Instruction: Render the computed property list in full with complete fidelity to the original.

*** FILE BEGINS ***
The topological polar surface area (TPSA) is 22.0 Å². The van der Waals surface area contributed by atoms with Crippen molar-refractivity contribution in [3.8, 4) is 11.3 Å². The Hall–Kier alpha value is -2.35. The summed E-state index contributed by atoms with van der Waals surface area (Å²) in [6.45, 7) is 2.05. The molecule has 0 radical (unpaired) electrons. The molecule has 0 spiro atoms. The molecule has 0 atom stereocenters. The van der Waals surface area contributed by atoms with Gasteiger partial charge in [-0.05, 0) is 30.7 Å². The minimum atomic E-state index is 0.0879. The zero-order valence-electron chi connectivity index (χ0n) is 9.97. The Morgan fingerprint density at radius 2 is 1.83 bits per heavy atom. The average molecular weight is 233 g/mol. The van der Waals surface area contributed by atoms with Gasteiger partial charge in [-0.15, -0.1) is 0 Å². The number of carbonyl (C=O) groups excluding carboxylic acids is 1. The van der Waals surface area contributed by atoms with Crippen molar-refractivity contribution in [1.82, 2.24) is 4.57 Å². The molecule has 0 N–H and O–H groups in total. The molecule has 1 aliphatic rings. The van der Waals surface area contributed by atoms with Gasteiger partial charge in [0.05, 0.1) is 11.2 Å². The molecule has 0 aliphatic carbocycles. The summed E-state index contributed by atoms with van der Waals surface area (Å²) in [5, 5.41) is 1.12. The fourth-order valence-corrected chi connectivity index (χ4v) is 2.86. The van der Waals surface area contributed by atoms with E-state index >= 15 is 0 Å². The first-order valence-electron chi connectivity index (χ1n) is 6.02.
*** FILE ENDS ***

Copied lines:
The topological polar surface area (TPSA) is 22.0 Å². The van der Waals surface area contributed by atoms with Crippen molar-refractivity contribution in [3.8, 4) is 11.3 Å². The Hall–Kier alpha value is -2.35. The summed E-state index contributed by atoms with van der Waals surface area (Å²) in [6.45, 7) is 2.05. The molecule has 0 radical (unpaired) electrons. The molecule has 0 spiro atoms. The molecule has 0 atom stereocenters. The van der Waals surface area contributed by atoms with Gasteiger partial charge in [-0.05, 0) is 30.7 Å². The minimum atomic E-state index is 0.0879. The zero-order valence-electron chi connectivity index (χ0n) is 9.97. The Morgan fingerprint density at radius 2 is 1.83 bits per heavy atom. The average molecular weight is 233 g/mol. The van der Waals surface area contributed by atoms with Gasteiger partial charge in [-0.15, -0.1) is 0 Å². The number of carbonyl (C=O) groups excluding carboxylic acids is 1. The van der Waals surface area contributed by atoms with Crippen molar-refractivity contribution in [1.82, 2.24) is 4.57 Å². The molecule has 0 N–H and O–H groups in total. The molecule has 1 aliphatic rings. The van der Waals surface area contributed by atoms with Gasteiger partial charge in [0.05, 0.1) is 11.2 Å². The molecule has 0 aliphatic carbocycles. The summed E-state index contributed by atoms with van der Waals surface area (Å²) in [5, 5.41) is 1.12. The fourth-order valence-corrected chi connectivity index (χ4v) is 2.86. The van der Waals surface area contributed by atoms with E-state index >= 15 is 0 Å². The first-order valence-electron chi connectivity index (χ1n) is 6.02.